Sunday, September 24, 2006

Alternative Fuel Sources

Alternative sources of fuel for cars may be too little too late, but they are certainly better than nothing. In many cities all across the nation, alternative fuel sources are becoming increasingly popular, as people begin to plan for what looks to be a bleak energy future. The importance of alternative fuel sources can not be overrated. We have reached the half way point for oil consumption, and from here on in, it will get more and more expensive to extract smaller and smaller amounts of oil, resulting in the end of fossil fuel use. The sooner we switch to alternative fuel sources, the better, but it seems that our economy is so completely dependent on gasoline that switching might not be enough to save us now. Solar is a really useful alternative fuel source which will always be available. Although solar power is not one of the alternative fuel sources for cars, it is a great source of power for houses. A few solar panels can provide all of the heating needed for the water tanks, and for the house as well. It is even possible for a house to become completely powered by alternative fuel sources, although this is still often an expensive option. Alternate fuel sources for cares are varied. Hybrid cars, although technically not using alternative fuel sources, have found ways to make gas consumption much more efficient. These vehicles can get 50 miles per gallon or more out of conventional fuel! This is, in my opinion, better than alternative fuel sources which involve the inefficient burning of vegetable oil. Biodeisel, and ethanol powered cars, while eliminating our dependence on oil through using alternative fuel sources, still pollute the environment with their smoke. Does it make sense to switch to an alternative fuel source which does every bit as much to pollute as the one which we were using before it? It sure does not make sense to me! Two of the most promising alternative fuel sources are electricity and hydrogen. These alternative fuel sources are actually closely related; hydrogen is a highly efficient way to store power which can be then converted into electricity in the car. This alleviates the need for huge, bulky, heavy batteries. The car can be lighter, which means that it can be more efficient and easier to maintain. If these alternative fuel sources are perfected, they might form the best solution to all of our fuel problems.

1 Comment:

Cranky or Just a Crank said...

A few issues.

Firstly, you are probably too pessimistic on the quantity of oil that can be recovered.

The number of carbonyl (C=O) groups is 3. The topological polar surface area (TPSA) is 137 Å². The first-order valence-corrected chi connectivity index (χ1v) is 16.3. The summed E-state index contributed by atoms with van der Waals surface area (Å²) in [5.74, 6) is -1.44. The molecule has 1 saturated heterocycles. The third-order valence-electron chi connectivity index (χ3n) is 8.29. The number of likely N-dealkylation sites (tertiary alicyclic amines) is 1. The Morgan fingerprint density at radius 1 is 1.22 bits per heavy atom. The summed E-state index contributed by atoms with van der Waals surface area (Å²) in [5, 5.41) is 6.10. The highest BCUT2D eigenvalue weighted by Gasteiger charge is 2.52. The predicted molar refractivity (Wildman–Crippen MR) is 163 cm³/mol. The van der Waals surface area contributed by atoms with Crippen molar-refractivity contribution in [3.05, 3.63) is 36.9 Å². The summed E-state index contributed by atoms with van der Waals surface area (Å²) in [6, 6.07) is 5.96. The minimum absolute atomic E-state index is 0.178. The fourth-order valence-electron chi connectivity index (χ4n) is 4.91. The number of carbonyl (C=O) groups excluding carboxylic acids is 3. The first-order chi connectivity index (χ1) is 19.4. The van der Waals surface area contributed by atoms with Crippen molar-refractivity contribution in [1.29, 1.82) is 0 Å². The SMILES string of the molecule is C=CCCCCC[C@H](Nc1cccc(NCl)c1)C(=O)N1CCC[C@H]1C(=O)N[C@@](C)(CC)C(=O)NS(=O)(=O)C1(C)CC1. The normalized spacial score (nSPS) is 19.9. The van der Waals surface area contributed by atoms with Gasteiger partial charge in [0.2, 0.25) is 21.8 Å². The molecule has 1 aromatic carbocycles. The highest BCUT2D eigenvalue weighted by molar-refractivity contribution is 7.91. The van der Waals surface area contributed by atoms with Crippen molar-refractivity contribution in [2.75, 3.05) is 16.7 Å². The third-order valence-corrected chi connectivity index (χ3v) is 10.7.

There are still large finds of conventional oil being found in somewhat mature basins such as the Gulf of Mexico and newer basin such as west Africa.

As well, there are known formation of oilsands and oil shales through the Western US, Venezueula and Australia that will probably be commercially exploited soon. Recall that it took 50+ years in order for the producers to getin the Athabasca oilsands to a commercial operation, but that was back when $20 oil seemed like Christmas came early.

The issue with ethanol is that it still costs more to produce, including the conventional fuels to farm the crops to makes it. The Canadian Alternative Fuels site puts the cost of a barrel of ethanol at $41. However, on an energy basis, gasoline gives 32 Mj per litre and ethanol 20. So on an energy equivalent basis that is about $66. The costs will fall with volumes and technology, but there is a finite limit to the amount of ethanol that can be produced simply because of climate and arable land constraints. Add on the normal farming risks that seem to plague the conventional agriculture year in, year-out, and security of supply has to be a big question.

Hydrogen as conventional combustion fuels is probably impractical given its extremely low energy per volume or the need to have very high pressure storage tanks that can only get one thinking Hindenburg.

The real potential is to use hydrogen in fuel cells. This is something that needs to get scaled up to commerciality or rather the size of fuels cells reduced so that their weight to power ratio works in a passanger car. This is probably not too far of given the current research.

The trick here is where to get the hydrogen since it rtequires a fair bit of energy to produce hydrogen in any appreciable quantity. If we assume that using hydrocarbons to get the hydrogen does nothing for the underlying problem, that leaves nuclear as the only viable option. This technology has its own issues, but these are mostly PR or arise from the fact that the relatively high development and construction costs of the past were incurred by horribly cost-inefficient government-owned entities - do I need to say more than Ontario Hydro - or other utilities that operated on a cost-of-service basis with little supervision so that there was little cost control.

Solar and wind are nice little sceince experiments that may shave a little bit off te edges of what is needed in the big pictunre but they do not have the reliablitiy or the capability of sufficiently large energy production so that there is a need to have reliable conventional back up for almost all of the energy that you expect to derive from solar or wind, which puts them out of the market for large scale usage.

So in the end, I think that you are probably overstating the issue of fossil fuel use in the near to mid-term since there is still plenty of oil out there. Peak oil is just a bogeyman used to jack up the price of oil by traders.

What needs to get addressed is the non-transportation uses of fossil fuels. That should be displaced by nuclear. This would extend even further the window in which transportation uses of fossil fuels may be used until fuel cell technology can efficiently displace most, but probably not not all, transportation uses.